Code of Virginia

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Code of Virginia
Title 59.1. Trade and Commerce
Chapter 43. Uniform Computer Information Transactions Act
6/26/2022

Part 1. General Provisions.

§ 59.1-501.1. Title.

This chapter may be cited as the Uniform Computer Information Transactions Act.

2000, cc. 101, 996.

§ 59.1-501.2. Definitions.

(a) As used in this chapter:

(1) "Access contract" means a contract to obtain by electronic means access to, or information from, an information processing system of another person, or the equivalent of such access.

(2) "Access material" means any information or material, such as a document, address, or access code, that is necessary to obtain authorized access to information or control or possession of a copy.

(3) "Aggrieved party" means a party entitled to a remedy for breach of contract.

(4) "Agreement" means the bargain of the parties in fact as found in their language or by implication from other circumstances, including course of performance, course of dealing, and usage of trade as provided in this chapter.

(5) "Attribution procedure" means a procedure to verify that an electronic authentication, display, message, record, or performance is that of a particular person or to detect changes or errors in information. The term includes a procedure that requires the use of algorithms or other codes, identifying words or numbers, encryption, or callback or other acknowledgment.

(6) "Authenticate" means (i) to sign or (ii) with the intent to sign a record, to execute or adopt an electronic symbol, sound, message, or process referring to, attached to, included in, or logically associated or linked with, that record.

(7) "Automated transaction" means a transaction in which a contract is formed in whole or part by electronic actions of one or both parties that are not previously reviewed by an individual in the ordinary course.

(8) "Cancellation" means the ending of a contract by a party because of breach of contract by another party.

(9) "Computer" means an electronic device that accepts information in digital or similar form and manipulates it for a result based on a sequence of instructions.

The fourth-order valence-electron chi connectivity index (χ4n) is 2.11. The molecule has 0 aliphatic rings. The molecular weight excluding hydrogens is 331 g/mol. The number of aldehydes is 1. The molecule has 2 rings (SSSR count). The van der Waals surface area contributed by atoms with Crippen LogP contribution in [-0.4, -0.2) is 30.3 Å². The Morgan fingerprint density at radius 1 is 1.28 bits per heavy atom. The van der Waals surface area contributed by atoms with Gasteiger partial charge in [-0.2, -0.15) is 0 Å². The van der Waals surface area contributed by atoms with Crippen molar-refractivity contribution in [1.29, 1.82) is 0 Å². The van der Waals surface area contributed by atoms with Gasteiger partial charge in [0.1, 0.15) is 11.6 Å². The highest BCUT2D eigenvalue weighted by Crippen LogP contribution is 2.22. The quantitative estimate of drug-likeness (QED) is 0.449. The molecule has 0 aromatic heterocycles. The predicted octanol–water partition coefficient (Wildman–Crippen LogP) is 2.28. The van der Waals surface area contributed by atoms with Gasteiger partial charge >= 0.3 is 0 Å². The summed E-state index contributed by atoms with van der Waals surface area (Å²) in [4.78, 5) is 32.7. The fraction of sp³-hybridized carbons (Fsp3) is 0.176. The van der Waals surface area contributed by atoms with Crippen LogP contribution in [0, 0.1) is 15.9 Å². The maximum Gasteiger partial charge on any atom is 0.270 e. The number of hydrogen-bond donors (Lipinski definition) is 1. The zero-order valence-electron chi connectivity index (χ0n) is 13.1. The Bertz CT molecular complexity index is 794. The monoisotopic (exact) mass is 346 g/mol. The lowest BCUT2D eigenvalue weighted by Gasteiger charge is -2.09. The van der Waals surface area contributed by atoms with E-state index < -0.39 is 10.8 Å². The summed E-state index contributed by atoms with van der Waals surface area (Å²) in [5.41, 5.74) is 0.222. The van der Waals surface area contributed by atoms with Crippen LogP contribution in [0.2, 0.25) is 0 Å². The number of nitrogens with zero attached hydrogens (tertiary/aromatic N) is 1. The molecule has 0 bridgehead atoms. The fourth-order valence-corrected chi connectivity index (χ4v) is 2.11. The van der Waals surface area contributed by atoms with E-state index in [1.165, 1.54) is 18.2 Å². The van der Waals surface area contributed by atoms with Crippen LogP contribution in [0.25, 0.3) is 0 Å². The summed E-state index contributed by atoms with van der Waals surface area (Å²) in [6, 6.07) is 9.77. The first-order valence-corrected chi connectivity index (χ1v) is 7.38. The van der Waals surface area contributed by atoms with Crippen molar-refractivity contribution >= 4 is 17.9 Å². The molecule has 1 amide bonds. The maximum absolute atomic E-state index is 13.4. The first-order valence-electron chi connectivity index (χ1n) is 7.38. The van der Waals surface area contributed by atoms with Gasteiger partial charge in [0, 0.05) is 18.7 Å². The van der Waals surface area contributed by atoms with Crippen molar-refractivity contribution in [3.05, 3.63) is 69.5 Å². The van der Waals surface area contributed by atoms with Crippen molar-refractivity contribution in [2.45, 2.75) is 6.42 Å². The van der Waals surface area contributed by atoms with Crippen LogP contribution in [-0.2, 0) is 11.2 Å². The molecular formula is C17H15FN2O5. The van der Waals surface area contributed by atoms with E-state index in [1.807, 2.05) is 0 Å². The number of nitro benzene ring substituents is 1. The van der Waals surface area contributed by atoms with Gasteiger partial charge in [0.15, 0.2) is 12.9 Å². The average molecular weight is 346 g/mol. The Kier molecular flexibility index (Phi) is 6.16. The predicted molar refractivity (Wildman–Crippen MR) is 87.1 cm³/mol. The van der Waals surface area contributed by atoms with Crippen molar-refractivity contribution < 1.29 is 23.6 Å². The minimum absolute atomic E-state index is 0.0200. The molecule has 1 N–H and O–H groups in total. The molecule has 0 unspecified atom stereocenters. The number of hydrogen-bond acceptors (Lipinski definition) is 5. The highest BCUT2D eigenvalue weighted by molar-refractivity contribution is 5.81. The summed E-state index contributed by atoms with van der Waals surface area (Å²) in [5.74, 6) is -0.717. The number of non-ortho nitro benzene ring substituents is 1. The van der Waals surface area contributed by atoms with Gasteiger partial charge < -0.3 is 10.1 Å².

(10) "Computer information" means information in electronic form that is obtained from or through the use of a computer or that is in a form capable of being processed by a computer. The term includes a copy of the information and any documentation or packaging associated with the copy.

(11) "Computer information transaction" means an agreement or the performance of it to create, modify, transfer, or license computer information or informational rights in computer information. The term includes a support contract under § 59.1-506.12. The term does not include a transaction merely because the parties' agreement provides that their communications about the transaction will be in the form of computer information.

(12) "Computer program" means a set of statements or instructions to be used directly or indirectly in a computer to bring about a certain result. The term does not include separately identifiable informational content.

(13) "Consequential damages" resulting from breach of contract includes (i) any loss resulting from general or particular requirements and needs of which the breaching party at the time of contracting had reason to know and which could not reasonably be prevented, and (ii) any injury to an individual or damage to property other than the subject matter of the transaction proximately resulting from breach of warranty. The term does not include direct damages or incidental damages.

(14) "Conspicuous," with reference to a term, means so written, displayed, or presented that a reasonable person against which it is to operate ought to have noticed it. A term in an electronic record intended to evoke a response by an electronic agent is conspicuous if it is presented in a form that would enable a reasonably configured electronic agent to take it into account or react to it without review of the record by an individual. With respect to a person, conspicuous terms include (i) a heading in capitals in a size equal to or greater than, or in contrasting type, font, or color to, the surrounding text, (ii) language in the body of a record or display in larger or other contrasting type, font, or color or set off from the surrounding text by symbols or other marks that draw attention to the language, and (iii) a term prominently referenced in an electronic record or display which is readily accessible or reviewable from the record or display. With respect to a person or an electronic agent, conspicuous terms include a term, or reference to a term, that is so placed in a record or display that the person or electronic agent cannot proceed without taking action with respect to the particular term or reference.